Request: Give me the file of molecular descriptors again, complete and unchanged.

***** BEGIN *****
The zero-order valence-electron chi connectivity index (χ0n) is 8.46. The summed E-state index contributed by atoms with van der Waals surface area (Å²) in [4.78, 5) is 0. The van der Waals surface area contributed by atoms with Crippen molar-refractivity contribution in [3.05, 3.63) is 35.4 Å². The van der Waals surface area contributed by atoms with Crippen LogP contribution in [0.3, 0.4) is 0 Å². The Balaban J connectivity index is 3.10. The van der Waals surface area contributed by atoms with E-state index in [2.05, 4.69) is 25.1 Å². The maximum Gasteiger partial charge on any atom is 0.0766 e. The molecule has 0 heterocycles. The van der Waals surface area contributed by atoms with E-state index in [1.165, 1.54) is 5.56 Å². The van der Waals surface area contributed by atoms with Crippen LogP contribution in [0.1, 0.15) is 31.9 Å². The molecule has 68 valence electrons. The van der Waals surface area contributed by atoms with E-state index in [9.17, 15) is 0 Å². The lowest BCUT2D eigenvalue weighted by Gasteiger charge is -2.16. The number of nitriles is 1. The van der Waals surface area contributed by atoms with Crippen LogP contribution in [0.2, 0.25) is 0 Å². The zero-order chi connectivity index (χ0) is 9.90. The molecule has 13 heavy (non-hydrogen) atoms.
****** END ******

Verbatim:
The zero-order valence-electron chi connectivity index (χ0n) is 8.46. The summed E-state index contributed by atoms with van der Waals surface area (Å²) in [4.78, 5) is 0. The van der Waals surface area contributed by atoms with Crippen molar-refractivity contribution in [3.05, 3.63) is 35.4 Å². The van der Waals surface area contributed by atoms with Crippen LogP contribution in [0.3, 0.4) is 0 Å². The Balaban J connectivity index is 3.10. The van der Waals surface area contributed by atoms with E-state index in [2.05, 4.69) is 25.1 Å². The maximum Gasteiger partial charge on any atom is 0.0766 e. The molecule has 0 heterocycles. The van der Waals surface area contributed by atoms with E-state index in [1.165, 1.54) is 5.56 Å². The van der Waals surface area contributed by atoms with Crippen LogP contribution in [0.1, 0.15) is 31.9 Å². The molecule has 68 valence electrons. The van der Waals surface area contributed by atoms with E-state index in [9.17, 15) is 0 Å². The lowest BCUT2D eigenvalue weighted by Gasteiger charge is -2.16. The number of nitriles is 1. The van der Waals surface area contributed by atoms with Crippen LogP contribution in [0.2, 0.25) is 0 Å². The zero-order chi connectivity index (χ0) is 9.90. The molecule has 13 heavy (non-hydrogen) atoms.